I believe that I could write a book on how not to learn a language, but I am still gathering primary research.
The viral coronavirus has caused the cancellation of many things including school, the Cherry Blossom festival, and my Japanese class. Nevertheless, this virus won’t stop the cherry blossoms from blossoming next week.
My Japanese studies must also go on. After casually reading my favourite books for Japanese study over the last few weeks, I finally gave iTalki another shot.
My experience with this language tutoring website had previously ranged from ‘poor’ to ‘okay.’ After some awkward trial lessons with a handful of community tutors and professional teachers in years past, I came very close to buying a multi-lesson package from a humorous Japanese lady on the site a couple of years ago. I deposited nearly $100 on the site and… let it sit there. It just so happened that at that time, a mentor of mine told me to get a teacher to kick my ass. And the teacher had to be male.
Why, you ask? Men and women speak differently in Japanese, and a man should not speak like a woman. He even gave an example of a corporate executive who embarrassingly spoke like a girl in Japanese, and did the impersonation.
The trouble is, generally, men tend to gravitate to women, and the reverse is also true. So it is easy to fall into the trap of chatting with the opposite sex and repeating what they say. Actually, you cannot simply repeat what you hear in order to learn Japanese for 2 sociolinguistic reasons:
- Men and women speak differently
Honorifics remind me of when I was learning Korean as an English teacher. I starting learning casual Korean but then sensed being rude to the school managers. So I switched to learning formal Korean and then was inappropriately too respectful when I spoke to my elementary students.
Admittedly, my lesson requests and expectations have been unusual (avoided textbooks) and have changed with the wind. This time around, I have a hodgepodge of grandiose Japanese goals but tend to offer up the Japanese Language Proficiency Test – Level N4 as a realistic primary goal.
Today’s shot-in-the-dark trial lesson with a professional teacher turned out to be my most positive 30 minutes on the site. As it happened, I realized that the whole ‘lesson’ was going to be a gauge of my current ability, as per the usual trial lesson. Conveniently, he and many other teachers are familiar with and tend to use the Minna no Nihongo books. While I would love to use the book series as kindling one day, they are the popular tool of choice. During the paid call, dust swirled in my apartment as I scoured my shelves for my 3 books: Beginner 1, Beginner 2, and Intermediate 1.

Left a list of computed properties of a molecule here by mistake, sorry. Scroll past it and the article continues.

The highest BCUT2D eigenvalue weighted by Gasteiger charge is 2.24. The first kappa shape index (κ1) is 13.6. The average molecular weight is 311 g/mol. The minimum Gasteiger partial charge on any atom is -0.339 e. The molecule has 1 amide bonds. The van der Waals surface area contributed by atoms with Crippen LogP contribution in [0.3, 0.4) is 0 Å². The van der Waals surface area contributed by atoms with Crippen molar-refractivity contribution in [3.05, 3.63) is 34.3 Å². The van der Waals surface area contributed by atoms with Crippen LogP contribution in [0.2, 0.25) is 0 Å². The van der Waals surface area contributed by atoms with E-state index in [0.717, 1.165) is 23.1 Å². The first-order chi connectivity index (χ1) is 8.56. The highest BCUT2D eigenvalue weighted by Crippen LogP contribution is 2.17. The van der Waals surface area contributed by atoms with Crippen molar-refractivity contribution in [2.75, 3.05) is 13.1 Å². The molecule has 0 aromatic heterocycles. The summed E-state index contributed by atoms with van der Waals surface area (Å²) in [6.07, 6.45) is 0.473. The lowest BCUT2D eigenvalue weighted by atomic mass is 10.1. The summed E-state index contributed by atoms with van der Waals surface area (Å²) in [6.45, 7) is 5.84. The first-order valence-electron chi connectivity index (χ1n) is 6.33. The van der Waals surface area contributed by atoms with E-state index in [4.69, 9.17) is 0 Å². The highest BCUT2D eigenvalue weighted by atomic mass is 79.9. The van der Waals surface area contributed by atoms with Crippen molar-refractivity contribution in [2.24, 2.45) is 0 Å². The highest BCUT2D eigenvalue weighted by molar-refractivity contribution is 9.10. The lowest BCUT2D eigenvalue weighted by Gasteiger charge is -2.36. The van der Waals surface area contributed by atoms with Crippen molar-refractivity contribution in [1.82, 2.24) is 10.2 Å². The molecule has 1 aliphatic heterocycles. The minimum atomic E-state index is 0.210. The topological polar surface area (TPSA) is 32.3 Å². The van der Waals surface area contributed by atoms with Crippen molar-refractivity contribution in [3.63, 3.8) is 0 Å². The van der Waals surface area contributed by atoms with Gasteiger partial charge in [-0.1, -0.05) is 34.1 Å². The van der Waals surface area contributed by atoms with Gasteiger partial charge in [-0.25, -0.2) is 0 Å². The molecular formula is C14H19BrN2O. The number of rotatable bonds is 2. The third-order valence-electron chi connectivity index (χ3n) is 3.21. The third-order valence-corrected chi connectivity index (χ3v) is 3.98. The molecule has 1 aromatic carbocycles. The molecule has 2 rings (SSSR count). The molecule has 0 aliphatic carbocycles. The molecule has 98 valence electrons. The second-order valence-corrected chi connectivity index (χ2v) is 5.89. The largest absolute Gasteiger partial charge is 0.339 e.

My new sensei quickly honed in on my progress with these books and uncovered some guilt that I had buried. As I have written about previously, my volunteer Japanese class skims and skips through these books with little coordination between any teacher and the organizers. As a quick latest recap, our level E class finished off last year with Beginner 2 book’s lesson 47 (of 50) followed by the start of level F class this year at lesson 10 of the Intermediate 1 book. That’s 12 lessons skipped. I decided to forego all of those skipped lessons, to go with the flow and structure of the school and become accustomed to the status of reaching the top-level F class. I quickly found that these classes were actually not very helpful for me. I was getting more value from the bike ride to class than the class itself. The weekly trek was more of a beacon, calling for change, and just became part of my exercise routine.
Sensei gave me homework. I have to complete the tests at the back of Beginner 1 and 2 and share the results with him. That means that the opportunity to not swallow my pride is hanging in the balance of my test results. If I pass, I will appropriately continue working with Intermediate 1. If I fail, we will go back and fill in the blanks of my education to date.
Further, he excavated another foregone conclusion of mine. Kanji. I had tried WaniKani flashcards ages ago to quickly recognize kanji, and then moved onto the more flexible Anki kanji flashcards, followed by full-sentence flashcards after that. While these likely helped in my spotty Japanese education, I, like a lizard, sacrificed my tail of time (and money) as I escaped certain death. Death by flashcard. I am not a lizard, but that was a convenient analogy. While flashcards are idolized and the spaced repetition system (SRS) is praised as the Holy Grail of language learning technology, they are a false god. SRS is short-term hurdle jumping but long-term Chinese water torture. The flashcard tsunami drove me to put down the phone and look elsewhere.
With optimism, I opted to observe kanji in their natural habitat. It was to be a kind of osmosis; by reading volumes of native content leveraging tools like Manabi Reader (picked up the phone again) and Japanese IO to get the kanji readings, I could plow through material and eventually become familiar with two thousand kanji, give or take. This would allow me to jump to any medium. Newspapers, TV, Netflix. Anything, and everything.
Sensei quashed this fantasy immediately: “if you do not learn kanji properly, you will not pass the JLPT.” He followed this with his recommended kanji practice and testing books.
To date, the vast majority of people whom I have met who have learned another language, learned it in university or from a full-time language school. The exceptions to this are few and far between.
Once again, I am fueled with optimism. One-on-one tutoring must trump any school, for a fraction of the cost. A cost that will hopefully pay for itself, in time.
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